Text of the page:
In the wake of the geo-political development in recent years, the question of sacrifice has come to the fore in the contemporary philosophical discussion. Does sacrifice merely sharpen conflicts between cultures, or should it be seen as an inevitable part of their foundation? This article addresses the question from the perspective of the biblical view of sacrifice, expressed paradigmat- ically in the story of the Akedah. The author picks up Merold Westphal’s argument - developed in extension to Kierkegaard - that the biblical view of sacrifice rather implies an unsettling of human culture, by pointing to a God whose transcendence disrupts and relativises every human culture. However, although Westphal’s appeal for transcendence is greeted, a more discriminating approach to transcendence, involving phenomenological and hermeneutical questions, is pleaded for. The author seeks to outline such an approach by combining Emmanuel Levinas’ critical reading of the Akedah with René Girard’s argument that the Bible ultimately reveals an anti-sacrificial logic.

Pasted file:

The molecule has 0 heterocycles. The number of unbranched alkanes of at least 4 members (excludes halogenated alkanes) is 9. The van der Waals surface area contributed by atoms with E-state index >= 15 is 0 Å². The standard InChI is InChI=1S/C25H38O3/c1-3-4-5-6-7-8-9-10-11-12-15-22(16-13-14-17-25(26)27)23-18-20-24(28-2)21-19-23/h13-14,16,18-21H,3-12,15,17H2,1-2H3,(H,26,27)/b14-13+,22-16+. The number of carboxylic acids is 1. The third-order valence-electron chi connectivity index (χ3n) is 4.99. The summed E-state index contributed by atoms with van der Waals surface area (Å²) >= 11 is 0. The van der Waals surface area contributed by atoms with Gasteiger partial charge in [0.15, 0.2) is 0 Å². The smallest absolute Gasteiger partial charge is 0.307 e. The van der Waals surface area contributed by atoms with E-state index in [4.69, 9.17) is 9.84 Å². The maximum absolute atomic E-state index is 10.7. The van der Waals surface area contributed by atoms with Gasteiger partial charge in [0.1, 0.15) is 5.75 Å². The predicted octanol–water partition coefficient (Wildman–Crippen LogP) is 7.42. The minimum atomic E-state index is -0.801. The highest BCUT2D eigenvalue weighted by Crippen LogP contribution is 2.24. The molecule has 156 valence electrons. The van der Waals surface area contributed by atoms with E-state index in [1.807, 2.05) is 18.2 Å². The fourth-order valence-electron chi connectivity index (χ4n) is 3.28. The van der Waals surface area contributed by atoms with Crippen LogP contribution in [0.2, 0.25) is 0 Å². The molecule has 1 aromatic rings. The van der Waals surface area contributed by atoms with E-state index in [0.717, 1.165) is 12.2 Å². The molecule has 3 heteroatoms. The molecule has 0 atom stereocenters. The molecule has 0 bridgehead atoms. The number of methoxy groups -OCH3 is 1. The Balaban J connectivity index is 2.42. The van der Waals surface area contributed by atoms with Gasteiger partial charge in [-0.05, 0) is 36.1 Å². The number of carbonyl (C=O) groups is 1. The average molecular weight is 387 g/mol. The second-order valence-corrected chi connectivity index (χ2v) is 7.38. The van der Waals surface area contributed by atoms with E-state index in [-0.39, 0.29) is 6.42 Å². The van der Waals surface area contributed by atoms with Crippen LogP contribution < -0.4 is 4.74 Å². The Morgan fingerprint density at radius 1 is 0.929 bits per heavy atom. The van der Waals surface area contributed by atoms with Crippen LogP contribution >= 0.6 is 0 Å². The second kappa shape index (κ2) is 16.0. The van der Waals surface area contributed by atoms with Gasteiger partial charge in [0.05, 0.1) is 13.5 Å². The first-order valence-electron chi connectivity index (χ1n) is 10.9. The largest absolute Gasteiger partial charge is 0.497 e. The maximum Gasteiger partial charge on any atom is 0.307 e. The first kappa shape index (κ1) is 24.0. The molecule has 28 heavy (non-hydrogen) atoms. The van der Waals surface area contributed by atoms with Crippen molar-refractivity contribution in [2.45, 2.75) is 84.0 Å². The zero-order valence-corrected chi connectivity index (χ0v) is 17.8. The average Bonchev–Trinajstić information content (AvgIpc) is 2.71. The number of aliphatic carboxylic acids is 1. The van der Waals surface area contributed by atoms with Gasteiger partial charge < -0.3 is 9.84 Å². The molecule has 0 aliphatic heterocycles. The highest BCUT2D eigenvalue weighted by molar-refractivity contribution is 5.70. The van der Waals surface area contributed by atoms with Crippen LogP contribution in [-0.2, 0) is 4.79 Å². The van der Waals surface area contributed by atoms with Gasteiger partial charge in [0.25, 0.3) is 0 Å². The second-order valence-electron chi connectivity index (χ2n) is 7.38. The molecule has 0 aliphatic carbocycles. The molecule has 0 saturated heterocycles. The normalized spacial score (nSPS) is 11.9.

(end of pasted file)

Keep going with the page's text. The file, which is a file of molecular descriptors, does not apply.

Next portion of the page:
|Tidskrift||Neue Zeitschrift für Systematische Theologie und Religionsphilosophie|
|Status||Published - 2008|